Last Saturday night, Jan. 28, the Baltimore Jewish Council released a statement condemning President Donald Trump’s executive order blocking the entry of refugees from seven Muslim-majority nations into the United States.
The BJC is the political and community relations arm of The Associated: Jewish Community Federation of Baltimore.
The Jan. 27 executive order, which included refugees from war-torn Syria, would be in effect for at least 90 days and gives priority to Christian refugees and members of other minority religious groups over Muslims.
Local and national Christian, Jewish and Muslim organizations and congregations have condemned the order.
Madeline Suggs, the BJC’s director of public affairs, said the agency’s decision to issue the statement came after discussion between BJC staff and executive committee members in the wake of the president’s order.
Acknowledging that the U.S. must be “concerned foremost with protecting its own citizens and borders,” the statement emphasized that it is the BJC’s belief that “strict enforcement of existing security procedures” will achieve those goals.
“Many Jewish Americans know firsthand the difficulties their relatives endured in trying to escape religious and political persecution abroad and resettle their families to a place where they could live in safety,” the statement said. “We know the tragic stories of those who were denied access to the United States due to immigration bans of Jewish refugees in the 1940s. We believe the United States has a moral and historical obligation to create a welcoming environment for individuals and families looking to start a new life after suffering atrocities in their native countries.”
BJC Executive Director Howard Libit said the council’s leadership felt strongly compelled to address the president’s order.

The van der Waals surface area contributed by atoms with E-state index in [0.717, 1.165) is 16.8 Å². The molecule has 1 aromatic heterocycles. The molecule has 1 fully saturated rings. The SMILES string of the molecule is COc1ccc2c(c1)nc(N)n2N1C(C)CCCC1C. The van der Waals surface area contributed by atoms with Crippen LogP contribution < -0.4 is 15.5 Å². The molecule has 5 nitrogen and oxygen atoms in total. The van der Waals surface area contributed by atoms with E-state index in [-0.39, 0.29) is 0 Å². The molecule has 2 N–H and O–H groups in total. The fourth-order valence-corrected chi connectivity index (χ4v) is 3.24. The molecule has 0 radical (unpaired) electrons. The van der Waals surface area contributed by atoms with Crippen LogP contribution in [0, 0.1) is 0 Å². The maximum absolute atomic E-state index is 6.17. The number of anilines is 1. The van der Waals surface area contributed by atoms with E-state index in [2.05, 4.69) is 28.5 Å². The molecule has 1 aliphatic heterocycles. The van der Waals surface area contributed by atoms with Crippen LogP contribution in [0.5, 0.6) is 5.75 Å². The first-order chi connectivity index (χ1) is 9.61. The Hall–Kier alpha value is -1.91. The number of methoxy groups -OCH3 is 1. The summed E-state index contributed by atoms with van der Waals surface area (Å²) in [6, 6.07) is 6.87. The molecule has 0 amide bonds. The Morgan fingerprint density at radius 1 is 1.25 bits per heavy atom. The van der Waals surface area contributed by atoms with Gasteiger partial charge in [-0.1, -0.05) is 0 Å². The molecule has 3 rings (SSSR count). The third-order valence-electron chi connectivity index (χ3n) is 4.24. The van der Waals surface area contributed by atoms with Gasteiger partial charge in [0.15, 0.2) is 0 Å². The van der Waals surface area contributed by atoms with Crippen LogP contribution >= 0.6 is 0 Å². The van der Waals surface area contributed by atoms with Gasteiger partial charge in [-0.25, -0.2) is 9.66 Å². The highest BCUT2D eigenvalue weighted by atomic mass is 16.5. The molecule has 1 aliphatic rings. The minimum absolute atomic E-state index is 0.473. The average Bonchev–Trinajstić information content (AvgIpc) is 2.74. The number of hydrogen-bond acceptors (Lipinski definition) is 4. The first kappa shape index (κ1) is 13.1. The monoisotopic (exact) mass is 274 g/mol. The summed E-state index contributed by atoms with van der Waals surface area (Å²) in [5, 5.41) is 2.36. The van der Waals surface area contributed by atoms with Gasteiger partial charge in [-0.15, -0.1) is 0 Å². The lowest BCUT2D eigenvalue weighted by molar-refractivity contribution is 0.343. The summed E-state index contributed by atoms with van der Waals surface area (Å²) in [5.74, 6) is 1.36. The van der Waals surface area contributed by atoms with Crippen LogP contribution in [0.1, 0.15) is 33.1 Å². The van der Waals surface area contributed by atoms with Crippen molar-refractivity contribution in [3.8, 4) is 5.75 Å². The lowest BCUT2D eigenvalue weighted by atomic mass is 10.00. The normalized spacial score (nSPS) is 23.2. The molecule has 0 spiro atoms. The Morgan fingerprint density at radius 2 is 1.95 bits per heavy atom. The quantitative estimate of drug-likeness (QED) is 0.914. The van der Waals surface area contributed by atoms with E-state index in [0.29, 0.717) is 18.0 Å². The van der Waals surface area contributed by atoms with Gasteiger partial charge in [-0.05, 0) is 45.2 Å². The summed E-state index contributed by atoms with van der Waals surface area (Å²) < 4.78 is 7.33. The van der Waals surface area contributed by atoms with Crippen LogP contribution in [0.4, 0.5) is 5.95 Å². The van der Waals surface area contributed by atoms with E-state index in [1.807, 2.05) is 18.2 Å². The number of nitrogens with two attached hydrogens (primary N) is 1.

“The Jewish people have been refugees many times in our history and have suffered when other countries have turned us away,” he said. “We understand the need for security, but a blanket ban is the wrong approach. We are particularly concerned by an order that seems to target a specific group.
“In the 1930s and 1940s, too many others stayed silent [about Nazi persecution],” he said. “We are pleased that institutions associated with other religious faiths have also spoken out.”
Libit noted that this was not the first time that the BJC issued statements about “religious persecution.”
“We have a tradition of doing so,” he said. “If you go back in our history, in 2015, we issued a couple of statements that spoke out against banning Syrian immigration to the U.S. On issues like this, it is too important to stay silent.”
Top Photo: Tal and Miri Zlotnitsky, with their son, Jacob, left, hold up a poster welcoming Muslim arrivals at Dulles International Airport in Virginia on Jan. 28. (Ron Kampeas)
Bottom Photo: Baltimore Jewish Council Executive Director Howard Libit
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